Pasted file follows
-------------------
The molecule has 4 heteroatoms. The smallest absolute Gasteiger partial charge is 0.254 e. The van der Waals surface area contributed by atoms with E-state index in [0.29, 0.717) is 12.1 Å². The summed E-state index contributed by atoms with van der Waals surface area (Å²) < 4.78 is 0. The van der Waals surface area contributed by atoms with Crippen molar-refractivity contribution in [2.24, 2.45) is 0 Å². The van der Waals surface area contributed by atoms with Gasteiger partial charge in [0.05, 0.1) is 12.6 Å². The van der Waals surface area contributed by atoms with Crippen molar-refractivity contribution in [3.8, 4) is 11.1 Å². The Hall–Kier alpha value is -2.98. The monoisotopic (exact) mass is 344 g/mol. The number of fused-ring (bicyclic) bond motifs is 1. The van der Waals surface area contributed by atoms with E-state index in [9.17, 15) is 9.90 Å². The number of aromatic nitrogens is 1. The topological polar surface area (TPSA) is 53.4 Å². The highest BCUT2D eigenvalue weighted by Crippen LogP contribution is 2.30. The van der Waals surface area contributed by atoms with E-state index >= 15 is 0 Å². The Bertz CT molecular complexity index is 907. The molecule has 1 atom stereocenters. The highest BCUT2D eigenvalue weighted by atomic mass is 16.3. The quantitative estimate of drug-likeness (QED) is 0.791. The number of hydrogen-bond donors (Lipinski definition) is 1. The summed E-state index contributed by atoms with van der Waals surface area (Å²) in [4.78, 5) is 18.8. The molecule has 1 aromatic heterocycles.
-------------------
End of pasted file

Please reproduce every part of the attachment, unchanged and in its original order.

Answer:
The molecule has 4 heteroatoms. The smallest absolute Gasteiger partial charge is 0.254 e. The van der Waals surface area contributed by atoms with E-state index in [0.29, 0.717) is 12.1 Å². The summed E-state index contributed by atoms with van der Waals surface area (Å²) < 4.78 is 0. The van der Waals surface area contributed by atoms with Crippen molar-refractivity contribution in [2.24, 2.45) is 0 Å². The van der Waals surface area contributed by atoms with Gasteiger partial charge in [0.05, 0.1) is 12.6 Å². The van der Waals surface area contributed by atoms with Crippen molar-refractivity contribution in [3.8, 4) is 11.1 Å². The Hall–Kier alpha value is -2.98. The monoisotopic (exact) mass is 344 g/mol. The number of fused-ring (bicyclic) bond motifs is 1. The van der Waals surface area contributed by atoms with E-state index in [9.17, 15) is 9.90 Å². The number of aromatic nitrogens is 1. The topological polar surface area (TPSA) is 53.4 Å². The highest BCUT2D eigenvalue weighted by Crippen LogP contribution is 2.30. The van der Waals surface area contributed by atoms with E-state index >= 15 is 0 Å². The Bertz CT molecular complexity index is 907. The molecule has 1 atom stereocenters. The highest BCUT2D eigenvalue weighted by atomic mass is 16.3. The quantitative estimate of drug-likeness (QED) is 0.791. The number of hydrogen-bond donors (Lipinski definition) is 1. The summed E-state index contributed by atoms with van der Waals surface area (Å²) in [4.78, 5) is 18.8. The molecule has 1 aromatic heterocycles.